Solutions consist of solvents and solutes:
The solvent is part of the solution that makes up the biggest part. The solute is present in the smallest part and is dissolved by the solvent. QUESTION: In sugar water, what is the solvent and what is the solute?
Answer: Water is the solvent and sugar is the solute
A solution has the same properties throughout
A solution has the same properties throughout. It contains solute particles that are too small to see.
Water is called the “universal Solvent” because it dissolves so many other substances. Water is the solvent in blood, sweat, tears, and the soil
Question: Can a solution only be made with liquid solvents?
Answer: No, solutions can be made with other solvents
Answer: No, solutions can be made with other solvents. Any combination of gases, liquids, and solids can make up solutions.
A colloid is a mixture containing small, un-dissolved particles that do not settle out.
A colloid contains larger particles than a solution.
Question: Which of the following are examples of colloids?
a. fog b. Salt water c. milk d. Snow globe
Answer: Fog milk
A suspension is a mixture in which particles can be seen and easily separated by settling or filtration. Question: How does a suspension differ from a solution?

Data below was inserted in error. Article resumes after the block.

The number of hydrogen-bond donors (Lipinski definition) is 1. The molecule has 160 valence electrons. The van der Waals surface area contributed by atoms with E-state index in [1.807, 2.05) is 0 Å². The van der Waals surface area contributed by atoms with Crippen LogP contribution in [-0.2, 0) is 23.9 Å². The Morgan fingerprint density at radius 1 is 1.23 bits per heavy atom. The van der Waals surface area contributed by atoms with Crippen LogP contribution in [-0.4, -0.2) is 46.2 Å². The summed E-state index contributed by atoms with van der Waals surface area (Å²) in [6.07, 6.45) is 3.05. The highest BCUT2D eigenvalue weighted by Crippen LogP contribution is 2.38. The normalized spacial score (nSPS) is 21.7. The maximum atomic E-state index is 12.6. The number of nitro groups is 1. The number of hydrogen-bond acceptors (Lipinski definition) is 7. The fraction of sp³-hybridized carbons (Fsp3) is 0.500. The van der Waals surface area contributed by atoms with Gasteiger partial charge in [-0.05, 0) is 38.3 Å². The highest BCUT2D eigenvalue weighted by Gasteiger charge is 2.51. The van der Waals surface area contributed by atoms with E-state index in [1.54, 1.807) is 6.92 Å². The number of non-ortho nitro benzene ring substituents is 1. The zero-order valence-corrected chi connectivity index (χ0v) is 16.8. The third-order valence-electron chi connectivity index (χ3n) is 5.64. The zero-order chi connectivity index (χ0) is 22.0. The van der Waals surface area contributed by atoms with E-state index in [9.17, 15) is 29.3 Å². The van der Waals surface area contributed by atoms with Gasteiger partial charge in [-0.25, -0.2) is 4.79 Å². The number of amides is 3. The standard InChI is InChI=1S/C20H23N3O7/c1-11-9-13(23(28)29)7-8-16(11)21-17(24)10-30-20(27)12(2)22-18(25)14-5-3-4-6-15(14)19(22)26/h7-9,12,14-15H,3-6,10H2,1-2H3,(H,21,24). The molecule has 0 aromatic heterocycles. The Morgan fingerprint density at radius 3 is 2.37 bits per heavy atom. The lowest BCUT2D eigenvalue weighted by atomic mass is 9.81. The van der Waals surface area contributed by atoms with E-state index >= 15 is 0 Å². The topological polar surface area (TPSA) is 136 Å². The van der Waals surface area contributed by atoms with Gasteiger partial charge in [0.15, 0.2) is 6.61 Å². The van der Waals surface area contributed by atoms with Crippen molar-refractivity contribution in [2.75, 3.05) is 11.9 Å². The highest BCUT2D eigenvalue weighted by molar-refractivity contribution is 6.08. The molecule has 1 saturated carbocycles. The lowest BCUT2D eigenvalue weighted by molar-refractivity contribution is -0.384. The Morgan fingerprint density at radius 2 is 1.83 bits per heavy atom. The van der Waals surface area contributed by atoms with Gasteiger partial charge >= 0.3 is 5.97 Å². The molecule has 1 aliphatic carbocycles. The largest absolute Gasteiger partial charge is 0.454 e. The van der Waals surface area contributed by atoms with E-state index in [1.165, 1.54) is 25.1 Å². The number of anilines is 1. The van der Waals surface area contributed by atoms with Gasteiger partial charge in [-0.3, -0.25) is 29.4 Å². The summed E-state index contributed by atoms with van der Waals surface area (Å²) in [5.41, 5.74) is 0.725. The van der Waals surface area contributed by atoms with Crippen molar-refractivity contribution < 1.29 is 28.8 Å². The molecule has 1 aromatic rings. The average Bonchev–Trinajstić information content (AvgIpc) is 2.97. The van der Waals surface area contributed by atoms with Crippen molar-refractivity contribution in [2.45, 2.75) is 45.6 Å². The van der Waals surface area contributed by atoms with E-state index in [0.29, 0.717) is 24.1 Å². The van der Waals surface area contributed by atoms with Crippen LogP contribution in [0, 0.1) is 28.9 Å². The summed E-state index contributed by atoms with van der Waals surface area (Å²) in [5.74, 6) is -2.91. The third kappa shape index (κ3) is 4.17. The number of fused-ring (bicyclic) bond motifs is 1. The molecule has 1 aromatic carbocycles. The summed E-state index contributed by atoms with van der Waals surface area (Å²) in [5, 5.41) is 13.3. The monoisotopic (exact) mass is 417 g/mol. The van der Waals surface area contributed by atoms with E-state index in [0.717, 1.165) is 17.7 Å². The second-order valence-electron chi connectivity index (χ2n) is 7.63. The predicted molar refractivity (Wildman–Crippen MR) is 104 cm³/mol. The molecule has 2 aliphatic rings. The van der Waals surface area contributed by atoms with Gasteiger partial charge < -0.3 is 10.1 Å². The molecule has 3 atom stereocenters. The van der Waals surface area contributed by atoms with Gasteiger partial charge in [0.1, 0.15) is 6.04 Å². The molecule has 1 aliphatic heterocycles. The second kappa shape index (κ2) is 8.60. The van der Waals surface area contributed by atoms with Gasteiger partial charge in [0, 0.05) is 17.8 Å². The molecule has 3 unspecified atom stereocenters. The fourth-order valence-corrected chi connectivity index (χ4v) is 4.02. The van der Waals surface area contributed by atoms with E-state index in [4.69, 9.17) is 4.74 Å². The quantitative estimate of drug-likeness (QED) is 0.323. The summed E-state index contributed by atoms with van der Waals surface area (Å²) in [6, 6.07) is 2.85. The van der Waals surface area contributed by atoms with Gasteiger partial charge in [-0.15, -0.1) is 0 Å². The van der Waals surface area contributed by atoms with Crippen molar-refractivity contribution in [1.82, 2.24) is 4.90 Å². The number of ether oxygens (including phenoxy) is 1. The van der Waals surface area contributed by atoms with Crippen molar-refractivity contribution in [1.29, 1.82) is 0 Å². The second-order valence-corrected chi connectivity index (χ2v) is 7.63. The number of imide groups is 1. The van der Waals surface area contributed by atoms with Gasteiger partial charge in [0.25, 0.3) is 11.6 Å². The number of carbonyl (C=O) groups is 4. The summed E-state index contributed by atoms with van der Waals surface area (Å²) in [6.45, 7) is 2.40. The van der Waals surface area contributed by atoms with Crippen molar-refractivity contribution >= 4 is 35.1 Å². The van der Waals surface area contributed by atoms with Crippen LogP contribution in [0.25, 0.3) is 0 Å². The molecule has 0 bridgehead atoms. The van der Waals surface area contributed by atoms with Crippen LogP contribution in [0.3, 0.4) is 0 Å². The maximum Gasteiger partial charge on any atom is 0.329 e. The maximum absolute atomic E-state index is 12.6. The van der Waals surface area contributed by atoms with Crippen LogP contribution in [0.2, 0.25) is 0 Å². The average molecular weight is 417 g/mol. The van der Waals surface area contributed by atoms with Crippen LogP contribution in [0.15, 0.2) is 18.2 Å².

Answer: A solution has same properties throughout and a suspension does not. A suspension contains visible particles that will settle out - they are larger than the particles in a solution. Pepper and water is an example of a suspension
When an ionic solid mixes with water, the positive and negative ions are attracted to the polar water molecules. An ion is a group of atoms with an electric charge. When an atom loses an electron, it becomes a positive ion. Question: What happens when an atom gains an electron?
Answer: It gains a negative charge and becomes a negative ion.
Whenever a solution forms, the particles of the solute leave each other and become surrounded by particles of the solvent.
A solution of ionic compounds in water conducts electricity such as in salt water. Solutions such as sugar water have no ions and will not have conductivity.
Solutes lower the freezing point and raise the boiling point of a solvent. This is the reason that antifreeze mixed with water in a car’s engine help to keep a car’s engine from overheating or freezing up.
Solute LAB Problem: How is the temperature of water affected by salt being added to it? Hypothesis: When salt is added to water, then the temperature of the water _____________. Materials: glass beaker salt 50 milliliters of water teaspoon thermometer paper and pencil
Procedure: Place 150ml of water into a clear beaker. Take the temperature using thermometer and write on your chart. Add 1 teaspoon of salt and stir thoroughly. Wait five minutes and take temperature. Write on your chart Continue steps above until 4 teaspoons have been added.
Salt Water Temperature
Salt Content Temperature No salt added _______________°Celsius 1 teaspoon 2 teaspoons 3 teaspoons 4 teaspoons
Solute Lab (cont’d) Write a one paragraph summary about the findings of your lab. Also write how this lab relates to adding rock salt to our bags when we made ice cream.
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